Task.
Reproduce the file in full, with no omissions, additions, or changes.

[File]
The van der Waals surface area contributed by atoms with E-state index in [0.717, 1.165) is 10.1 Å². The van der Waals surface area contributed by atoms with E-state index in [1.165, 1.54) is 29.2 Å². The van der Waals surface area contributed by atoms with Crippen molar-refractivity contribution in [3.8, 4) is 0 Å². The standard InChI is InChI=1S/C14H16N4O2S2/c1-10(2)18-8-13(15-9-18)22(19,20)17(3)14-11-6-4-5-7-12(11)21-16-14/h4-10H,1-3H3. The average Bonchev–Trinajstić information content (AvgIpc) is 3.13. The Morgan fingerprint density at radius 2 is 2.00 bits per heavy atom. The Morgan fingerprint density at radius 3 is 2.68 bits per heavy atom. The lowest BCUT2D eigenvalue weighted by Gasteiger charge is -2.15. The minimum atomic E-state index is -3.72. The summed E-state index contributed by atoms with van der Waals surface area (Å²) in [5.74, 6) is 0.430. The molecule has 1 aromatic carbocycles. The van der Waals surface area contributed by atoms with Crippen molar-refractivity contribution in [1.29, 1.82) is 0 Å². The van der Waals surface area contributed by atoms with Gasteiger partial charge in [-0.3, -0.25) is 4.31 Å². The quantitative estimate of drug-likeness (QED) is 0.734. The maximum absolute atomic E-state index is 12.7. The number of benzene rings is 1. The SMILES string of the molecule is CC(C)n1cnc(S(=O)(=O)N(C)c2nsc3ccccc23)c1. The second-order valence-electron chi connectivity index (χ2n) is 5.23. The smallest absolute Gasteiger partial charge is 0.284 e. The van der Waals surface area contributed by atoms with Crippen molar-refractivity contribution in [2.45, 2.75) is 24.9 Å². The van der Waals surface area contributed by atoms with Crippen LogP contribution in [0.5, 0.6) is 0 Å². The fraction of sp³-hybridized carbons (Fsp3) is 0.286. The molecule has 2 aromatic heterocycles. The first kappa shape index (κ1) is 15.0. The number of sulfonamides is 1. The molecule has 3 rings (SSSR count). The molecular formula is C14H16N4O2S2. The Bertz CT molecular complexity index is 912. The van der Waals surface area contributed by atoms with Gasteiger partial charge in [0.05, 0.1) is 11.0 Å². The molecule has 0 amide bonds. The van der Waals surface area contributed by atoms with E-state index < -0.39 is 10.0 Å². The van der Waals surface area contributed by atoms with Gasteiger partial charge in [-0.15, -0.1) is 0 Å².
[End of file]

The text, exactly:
The van der Waals surface area contributed by atoms with E-state index in [0.717, 1.165) is 10.1 Å². The van der Waals surface area contributed by atoms with E-state index in [1.165, 1.54) is 29.2 Å². The van der Waals surface area contributed by atoms with Crippen molar-refractivity contribution in [3.8, 4) is 0 Å². The standard InChI is InChI=1S/C14H16N4O2S2/c1-10(2)18-8-13(15-9-18)22(19,20)17(3)14-11-6-4-5-7-12(11)21-16-14/h4-10H,1-3H3. The average Bonchev–Trinajstić information content (AvgIpc) is 3.13. The Morgan fingerprint density at radius 2 is 2.00 bits per heavy atom. The Morgan fingerprint density at radius 3 is 2.68 bits per heavy atom. The lowest BCUT2D eigenvalue weighted by Gasteiger charge is -2.15. The minimum atomic E-state index is -3.72. The summed E-state index contributed by atoms with van der Waals surface area (Å²) in [5.74, 6) is 0.430. The molecule has 1 aromatic carbocycles. The van der Waals surface area contributed by atoms with Crippen molar-refractivity contribution in [1.29, 1.82) is 0 Å². The van der Waals surface area contributed by atoms with Gasteiger partial charge in [-0.3, -0.25) is 4.31 Å². The quantitative estimate of drug-likeness (QED) is 0.734. The maximum absolute atomic E-state index is 12.7. The number of benzene rings is 1. The SMILES string of the molecule is CC(C)n1cnc(S(=O)(=O)N(C)c2nsc3ccccc23)c1. The second-order valence-electron chi connectivity index (χ2n) is 5.23. The smallest absolute Gasteiger partial charge is 0.284 e. The van der Waals surface area contributed by atoms with Crippen molar-refractivity contribution in [2.45, 2.75) is 24.9 Å². The van der Waals surface area contributed by atoms with Crippen LogP contribution in [0.5, 0.6) is 0 Å². The fraction of sp³-hybridized carbons (Fsp3) is 0.286. The molecule has 2 aromatic heterocycles. The first kappa shape index (κ1) is 15.0. The number of sulfonamides is 1. The molecule has 3 rings (SSSR count). The molecular formula is C14H16N4O2S2. The Bertz CT molecular complexity index is 912. The van der Waals surface area contributed by atoms with Gasteiger partial charge in [0.05, 0.1) is 11.0 Å². The molecule has 0 amide bonds. The van der Waals surface area contributed by atoms with E-state index < -0.39 is 10.0 Å². The van der Waals surface area contributed by atoms with Gasteiger partial charge in [-0.15, -0.1) is 0 Å².